It had become clear that a failure to educate young citizens on their relationship with the environment would lead to a lack of intergenerational responsibility and a crossing of an irreversible tipping-point. In 2008 the Governor of Maryland, Martin O’Malley, launched the Maryland Partnership for Children in Nature – a broad network of local environment and education authorities chaired by the President of the Department of Natural Resources and the State Superintendent of Schools. This action was taken in the hope of fostering a new generation of environmental stewards in Maryland State.

Three years later, in 2011, the Maryland State Board of Education introduced new environmental literacy standards.


According to the Maryland State Department of Education the purpose of Maryland’s Environmental Education programme is to “advance students’ knowledge, confidence, skills, and motivation to make decisions and take actions that create and maintain an optimal relationship between themselves and the environment, and to preserve and protect the unique natural resources of Maryland, particularly those of the Chesapeake Bay and its watershed.”

Specifically, the objectives of the Maryland Environmental Education Program shall:


(1) Provide a developmentally appropriate instructional program;

(2) Advance students’ knowledge, confidence, skills, and motivation to make decisions and take actions that create and maintain an optimal relationship between themselves and the environment, and preserve and protect the unique natural resources of Maryland, particularly those of the Chesapeake Bay and its watershed.

(3) This comprehensive instructional program shall provide for the diversity of student needs, abilities, and interests at the early, middle, and high school learning years, and shall include all of the standards from the Maryland Environmental Literacy Curriculum as set forth in §C of this regulation.

Methods of Implementation

All students from the academic year 2011-12 onwards must complete a locally designed Environmental Literacy Curriculum in order to graduate from high school. This comprises eight environmental standards which must be integrated into the existing curriculum to enhance the teaching of the existing core subjects:


  1. Environmental Issues. The student shall: (a) Investigate and analyse environmental issues ranging from local to global perspectives; and (b) Develop and implement a local action project that protects, sustains, or enhances the natural environment.
  2. Interactions of Earth’s Systems. The student shall analyse and apply the properties of systems thinking and modelling to the study of earth’s systems.
  3. Flow of Matter and Energy. The student shall analyse and explain: (a) The movement of matter and energy through interactions of each of the following earth systems: (i) Biosphere; (ii) Geosphere; (iii) Hydrosphere; (iv) Atmosphere; and (v) Cryosphere; and (b) The influence of this movement on weather patterns, climatic zones, and the distribution of life.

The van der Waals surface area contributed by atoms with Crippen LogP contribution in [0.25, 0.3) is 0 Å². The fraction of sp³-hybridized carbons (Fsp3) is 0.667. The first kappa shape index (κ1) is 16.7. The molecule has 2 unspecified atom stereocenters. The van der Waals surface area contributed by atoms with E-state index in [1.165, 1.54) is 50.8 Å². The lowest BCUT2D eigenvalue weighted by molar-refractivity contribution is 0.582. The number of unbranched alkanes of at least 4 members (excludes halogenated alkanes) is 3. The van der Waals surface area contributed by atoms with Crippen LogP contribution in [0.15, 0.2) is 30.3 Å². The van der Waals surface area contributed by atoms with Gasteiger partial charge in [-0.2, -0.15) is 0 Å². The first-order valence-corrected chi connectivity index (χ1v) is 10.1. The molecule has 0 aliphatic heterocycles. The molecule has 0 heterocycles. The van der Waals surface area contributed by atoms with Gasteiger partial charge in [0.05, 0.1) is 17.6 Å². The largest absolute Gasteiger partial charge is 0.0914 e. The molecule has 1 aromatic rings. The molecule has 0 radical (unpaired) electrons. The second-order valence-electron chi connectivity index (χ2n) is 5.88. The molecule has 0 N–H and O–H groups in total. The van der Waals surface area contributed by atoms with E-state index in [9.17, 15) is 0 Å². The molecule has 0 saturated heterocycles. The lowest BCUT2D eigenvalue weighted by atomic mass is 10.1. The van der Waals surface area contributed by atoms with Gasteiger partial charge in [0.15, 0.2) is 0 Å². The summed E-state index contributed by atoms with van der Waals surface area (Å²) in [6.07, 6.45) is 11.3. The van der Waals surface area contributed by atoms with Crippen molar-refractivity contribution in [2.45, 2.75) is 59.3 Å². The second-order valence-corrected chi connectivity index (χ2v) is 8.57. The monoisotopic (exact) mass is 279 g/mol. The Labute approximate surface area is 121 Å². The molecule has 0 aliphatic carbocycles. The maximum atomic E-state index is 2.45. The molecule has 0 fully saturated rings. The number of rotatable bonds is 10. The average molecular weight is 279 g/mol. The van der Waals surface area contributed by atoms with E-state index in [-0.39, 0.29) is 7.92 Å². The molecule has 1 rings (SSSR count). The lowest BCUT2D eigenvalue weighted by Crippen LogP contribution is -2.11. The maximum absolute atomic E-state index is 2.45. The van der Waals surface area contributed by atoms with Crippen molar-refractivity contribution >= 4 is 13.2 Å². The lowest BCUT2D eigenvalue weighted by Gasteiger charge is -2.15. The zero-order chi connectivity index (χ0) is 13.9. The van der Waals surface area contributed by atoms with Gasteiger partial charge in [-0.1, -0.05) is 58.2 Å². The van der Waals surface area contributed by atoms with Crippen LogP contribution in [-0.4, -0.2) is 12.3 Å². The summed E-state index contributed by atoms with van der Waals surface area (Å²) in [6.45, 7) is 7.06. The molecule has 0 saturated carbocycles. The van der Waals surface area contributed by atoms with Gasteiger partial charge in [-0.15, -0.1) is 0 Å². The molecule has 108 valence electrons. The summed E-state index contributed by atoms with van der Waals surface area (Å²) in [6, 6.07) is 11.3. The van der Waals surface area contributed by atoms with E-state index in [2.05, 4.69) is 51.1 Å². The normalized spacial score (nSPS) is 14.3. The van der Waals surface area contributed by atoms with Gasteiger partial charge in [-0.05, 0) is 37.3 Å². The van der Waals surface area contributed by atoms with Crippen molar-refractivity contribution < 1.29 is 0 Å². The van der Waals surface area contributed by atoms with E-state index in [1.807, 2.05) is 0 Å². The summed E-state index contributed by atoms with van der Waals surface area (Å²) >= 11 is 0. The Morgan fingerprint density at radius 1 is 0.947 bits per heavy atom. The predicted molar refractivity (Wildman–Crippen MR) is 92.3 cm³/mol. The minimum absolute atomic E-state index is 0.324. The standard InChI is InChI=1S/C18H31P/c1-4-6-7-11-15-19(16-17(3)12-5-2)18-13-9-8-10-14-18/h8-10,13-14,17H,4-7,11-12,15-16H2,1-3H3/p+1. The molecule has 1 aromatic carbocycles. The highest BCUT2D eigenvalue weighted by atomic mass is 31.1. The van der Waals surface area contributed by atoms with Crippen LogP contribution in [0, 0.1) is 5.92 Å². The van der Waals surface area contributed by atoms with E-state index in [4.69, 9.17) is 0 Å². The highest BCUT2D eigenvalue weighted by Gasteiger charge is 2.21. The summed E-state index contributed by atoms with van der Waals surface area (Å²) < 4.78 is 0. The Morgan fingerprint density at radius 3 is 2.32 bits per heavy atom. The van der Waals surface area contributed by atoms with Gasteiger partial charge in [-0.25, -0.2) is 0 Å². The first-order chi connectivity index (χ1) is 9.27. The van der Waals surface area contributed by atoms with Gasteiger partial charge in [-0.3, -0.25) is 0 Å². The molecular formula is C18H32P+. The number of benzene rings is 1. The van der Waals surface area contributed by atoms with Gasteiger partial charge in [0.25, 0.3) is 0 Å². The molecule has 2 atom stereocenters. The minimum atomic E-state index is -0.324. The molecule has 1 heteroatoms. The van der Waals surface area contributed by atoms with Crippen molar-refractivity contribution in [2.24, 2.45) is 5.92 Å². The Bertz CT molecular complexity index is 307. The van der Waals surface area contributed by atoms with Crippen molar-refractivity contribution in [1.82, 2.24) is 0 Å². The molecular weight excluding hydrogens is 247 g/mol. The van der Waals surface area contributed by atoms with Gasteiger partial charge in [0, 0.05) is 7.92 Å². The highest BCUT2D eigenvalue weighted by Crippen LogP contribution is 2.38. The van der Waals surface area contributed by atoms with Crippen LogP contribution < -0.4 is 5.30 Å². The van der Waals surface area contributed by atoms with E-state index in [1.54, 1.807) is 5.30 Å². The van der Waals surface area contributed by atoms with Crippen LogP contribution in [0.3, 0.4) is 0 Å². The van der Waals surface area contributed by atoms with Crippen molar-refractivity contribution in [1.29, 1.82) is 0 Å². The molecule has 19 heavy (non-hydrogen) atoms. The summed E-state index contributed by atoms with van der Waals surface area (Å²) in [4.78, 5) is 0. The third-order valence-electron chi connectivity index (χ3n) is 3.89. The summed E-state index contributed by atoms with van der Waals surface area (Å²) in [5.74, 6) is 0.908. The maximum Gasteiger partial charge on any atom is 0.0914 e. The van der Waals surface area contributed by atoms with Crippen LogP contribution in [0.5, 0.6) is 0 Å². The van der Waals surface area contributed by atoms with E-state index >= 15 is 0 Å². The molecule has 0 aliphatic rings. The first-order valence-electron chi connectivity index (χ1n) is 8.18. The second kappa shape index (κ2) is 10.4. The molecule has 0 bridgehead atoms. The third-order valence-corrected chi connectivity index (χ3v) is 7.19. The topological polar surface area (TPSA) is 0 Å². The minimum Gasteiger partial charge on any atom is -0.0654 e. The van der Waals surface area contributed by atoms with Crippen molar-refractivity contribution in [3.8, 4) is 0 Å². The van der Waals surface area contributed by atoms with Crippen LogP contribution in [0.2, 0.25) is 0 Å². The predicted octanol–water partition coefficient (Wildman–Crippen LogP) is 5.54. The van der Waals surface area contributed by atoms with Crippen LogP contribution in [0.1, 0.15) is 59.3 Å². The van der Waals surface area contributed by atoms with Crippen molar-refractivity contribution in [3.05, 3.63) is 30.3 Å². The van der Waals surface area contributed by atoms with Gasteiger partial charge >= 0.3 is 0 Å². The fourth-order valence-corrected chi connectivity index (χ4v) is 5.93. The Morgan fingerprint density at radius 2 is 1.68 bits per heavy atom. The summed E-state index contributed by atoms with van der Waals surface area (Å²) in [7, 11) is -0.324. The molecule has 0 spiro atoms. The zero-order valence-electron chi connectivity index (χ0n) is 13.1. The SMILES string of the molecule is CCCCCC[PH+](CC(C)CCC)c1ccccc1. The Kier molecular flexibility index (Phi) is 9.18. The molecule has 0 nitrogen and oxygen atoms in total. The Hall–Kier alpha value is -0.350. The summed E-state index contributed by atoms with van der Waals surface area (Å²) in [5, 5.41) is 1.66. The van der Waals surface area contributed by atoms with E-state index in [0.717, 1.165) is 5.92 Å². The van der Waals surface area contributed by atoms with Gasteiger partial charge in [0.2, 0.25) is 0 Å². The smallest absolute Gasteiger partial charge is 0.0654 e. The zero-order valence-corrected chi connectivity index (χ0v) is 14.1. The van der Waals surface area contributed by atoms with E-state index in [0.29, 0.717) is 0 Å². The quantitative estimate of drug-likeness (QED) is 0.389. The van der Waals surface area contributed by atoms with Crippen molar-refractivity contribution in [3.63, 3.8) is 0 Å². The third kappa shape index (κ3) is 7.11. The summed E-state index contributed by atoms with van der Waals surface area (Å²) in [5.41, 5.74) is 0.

4. Populations, Communities, and Ecosystems. The student shall use physical, chemical, biological, and ecological concepts to analyse and explain the interdependence of humans and organisms in populations, communities, and ecosystems.
  5. Humans and Natural Resources. The student shall use concepts from chemistry, physics, biology, and ecology to analyse and interpret both positive and negative impacts of human activities on earth’s natural systems and resources.
  6. Environment and Health. The student shall use concepts from science, social studies and health to analyse and interpret both positive and negative impacts of natural events and human activities on human health.
  7. Environment and Society. The student shall analyse how the interactions of heredity, experience, learning and culture influence social decisions and social change.
  8. Sustainability. The student shall: (a) Make decisions that demonstrate understanding of natural communities and the ecological, economic, political, and social systems of human communities; and (b) Examine how their personal and collective actions affect the sustainability of these interrelated systems.

Where possible and practical teaching is done out of doors, in the form of natural history field trips, community service projects, experiential lessons in the school yard or local environment and participation in outdoor science classes.

For each area, specific goals and indicators are provided in order to assist with the implementation of the standards. At the end of the school year, schools must prepare a report for the Local School System (of which there are 24). Each Local School System must report to the state every five years on the implementation process and progress.




There are a number of initial signs of significant positive impacts of environmental education in Maryland.